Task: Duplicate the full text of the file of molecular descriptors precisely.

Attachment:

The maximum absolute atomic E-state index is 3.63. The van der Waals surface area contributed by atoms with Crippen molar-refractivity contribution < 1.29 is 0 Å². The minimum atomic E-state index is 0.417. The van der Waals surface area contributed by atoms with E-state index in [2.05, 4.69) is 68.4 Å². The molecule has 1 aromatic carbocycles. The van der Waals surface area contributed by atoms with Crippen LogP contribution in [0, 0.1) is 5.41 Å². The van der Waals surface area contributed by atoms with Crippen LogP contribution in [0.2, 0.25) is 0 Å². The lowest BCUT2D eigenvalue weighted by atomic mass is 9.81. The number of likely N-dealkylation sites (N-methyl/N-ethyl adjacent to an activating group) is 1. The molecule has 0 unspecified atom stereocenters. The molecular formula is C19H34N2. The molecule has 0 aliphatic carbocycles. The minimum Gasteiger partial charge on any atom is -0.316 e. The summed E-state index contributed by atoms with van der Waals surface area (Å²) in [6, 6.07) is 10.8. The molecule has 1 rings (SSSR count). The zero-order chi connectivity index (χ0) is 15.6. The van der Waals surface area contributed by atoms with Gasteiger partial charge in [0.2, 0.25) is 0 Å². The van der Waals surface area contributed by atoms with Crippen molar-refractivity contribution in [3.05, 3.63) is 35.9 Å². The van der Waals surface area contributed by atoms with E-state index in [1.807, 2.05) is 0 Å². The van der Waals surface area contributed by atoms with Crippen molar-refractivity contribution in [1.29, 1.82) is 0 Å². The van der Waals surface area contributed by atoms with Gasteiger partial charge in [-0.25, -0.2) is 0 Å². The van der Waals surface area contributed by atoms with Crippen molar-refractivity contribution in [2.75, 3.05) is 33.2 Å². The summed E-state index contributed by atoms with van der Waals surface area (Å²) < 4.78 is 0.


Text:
The maximum absolute atomic E-state index is 3.63. The van der Waals surface area contributed by atoms with Crippen molar-refractivity contribution < 1.29 is 0 Å². The minimum atomic E-state index is 0.417. The van der Waals surface area contributed by atoms with E-state index in [2.05, 4.69) is 68.4 Å². The molecule has 1 aromatic carbocycles. The van der Waals surface area contributed by atoms with Crippen LogP contribution in [0, 0.1) is 5.41 Å². The van der Waals surface area contributed by atoms with Crippen LogP contribution in [0.2, 0.25) is 0 Å². The lowest BCUT2D eigenvalue weighted by atomic mass is 9.81. The number of likely N-dealkylation sites (N-methyl/N-ethyl adjacent to an activating group) is 1. The molecule has 0 unspecified atom stereocenters. The molecular formula is C19H34N2. The molecule has 0 aliphatic carbocycles. The minimum Gasteiger partial charge on any atom is -0.316 e. The summed E-state index contributed by atoms with van der Waals surface area (Å²) in [6, 6.07) is 10.8. The molecule has 1 rings (SSSR count). The zero-order chi connectivity index (χ0) is 15.6. The van der Waals surface area contributed by atoms with Gasteiger partial charge in [0.2, 0.25) is 0 Å². The van der Waals surface area contributed by atoms with Crippen molar-refractivity contribution in [3.05, 3.63) is 35.9 Å². The van der Waals surface area contributed by atoms with E-state index in [1.807, 2.05) is 0 Å². The van der Waals surface area contributed by atoms with Crippen molar-refractivity contribution in [1.29, 1.82) is 0 Å². The van der Waals surface area contributed by atoms with Gasteiger partial charge in [-0.25, -0.2) is 0 Å². The van der Waals surface area contributed by atoms with Crippen molar-refractivity contribution in [2.75, 3.05) is 33.2 Å². The summed E-state index contributed by atoms with van der Waals surface area (Å²) < 4.78 is 0.